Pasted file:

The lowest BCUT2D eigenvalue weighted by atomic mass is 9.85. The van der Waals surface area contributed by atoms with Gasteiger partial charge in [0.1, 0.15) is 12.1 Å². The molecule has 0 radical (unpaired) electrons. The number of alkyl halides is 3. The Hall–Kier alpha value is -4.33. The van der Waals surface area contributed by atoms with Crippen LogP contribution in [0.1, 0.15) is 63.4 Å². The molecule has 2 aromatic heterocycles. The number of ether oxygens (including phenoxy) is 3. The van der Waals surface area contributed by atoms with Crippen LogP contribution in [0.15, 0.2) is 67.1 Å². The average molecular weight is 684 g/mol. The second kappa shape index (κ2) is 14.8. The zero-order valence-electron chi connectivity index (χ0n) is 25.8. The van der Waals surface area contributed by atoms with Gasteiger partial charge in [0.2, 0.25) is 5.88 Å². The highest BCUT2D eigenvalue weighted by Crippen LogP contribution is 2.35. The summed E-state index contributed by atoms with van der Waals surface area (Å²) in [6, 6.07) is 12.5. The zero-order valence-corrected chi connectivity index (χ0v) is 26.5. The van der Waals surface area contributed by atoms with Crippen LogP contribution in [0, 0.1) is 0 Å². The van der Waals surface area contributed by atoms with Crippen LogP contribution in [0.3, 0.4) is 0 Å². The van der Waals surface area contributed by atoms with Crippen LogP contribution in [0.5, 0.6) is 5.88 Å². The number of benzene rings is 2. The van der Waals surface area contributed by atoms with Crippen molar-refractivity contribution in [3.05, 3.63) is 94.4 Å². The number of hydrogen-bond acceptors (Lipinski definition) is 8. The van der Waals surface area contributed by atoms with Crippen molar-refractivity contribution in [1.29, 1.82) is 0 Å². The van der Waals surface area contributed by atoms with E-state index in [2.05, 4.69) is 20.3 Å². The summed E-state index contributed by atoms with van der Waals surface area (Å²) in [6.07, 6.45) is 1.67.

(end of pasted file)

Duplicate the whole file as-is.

The lowest BCUT2D eigenvalue weighted by atomic mass is 9.85. The van der Waals surface area contributed by atoms with Gasteiger partial charge in [0.1, 0.15) is 12.1 Å². The molecule has 0 radical (unpaired) electrons. The number of alkyl halides is 3. The Hall–Kier alpha value is -4.33. The van der Waals surface area contributed by atoms with Crippen LogP contribution in [0.1, 0.15) is 63.4 Å². The molecule has 2 aromatic heterocycles. The number of ether oxygens (including phenoxy) is 3. The van der Waals surface area contributed by atoms with Crippen LogP contribution in [0.15, 0.2) is 67.1 Å². The average molecular weight is 684 g/mol. The second kappa shape index (κ2) is 14.8. The zero-order valence-electron chi connectivity index (χ0n) is 25.8. The van der Waals surface area contributed by atoms with Gasteiger partial charge in [0.2, 0.25) is 5.88 Å². The highest BCUT2D eigenvalue weighted by Crippen LogP contribution is 2.35. The summed E-state index contributed by atoms with van der Waals surface area (Å²) in [6, 6.07) is 12.5. The zero-order valence-corrected chi connectivity index (χ0v) is 26.5. The van der Waals surface area contributed by atoms with Crippen LogP contribution in [0, 0.1) is 0 Å². The van der Waals surface area contributed by atoms with Crippen LogP contribution in [0.3, 0.4) is 0 Å². The van der Waals surface area contributed by atoms with Crippen LogP contribution in [0.5, 0.6) is 5.88 Å². The number of benzene rings is 2. The van der Waals surface area contributed by atoms with Crippen molar-refractivity contribution in [3.05, 3.63) is 94.4 Å². The number of hydrogen-bond acceptors (Lipinski definition) is 8. The van der Waals surface area contributed by atoms with Crippen molar-refractivity contribution in [1.29, 1.82) is 0 Å². The van der Waals surface area contributed by atoms with E-state index in [2.05, 4.69) is 20.3 Å². The summed E-state index contributed by atoms with van der Waals surface area (Å²) in [6.07, 6.45) is 1.67.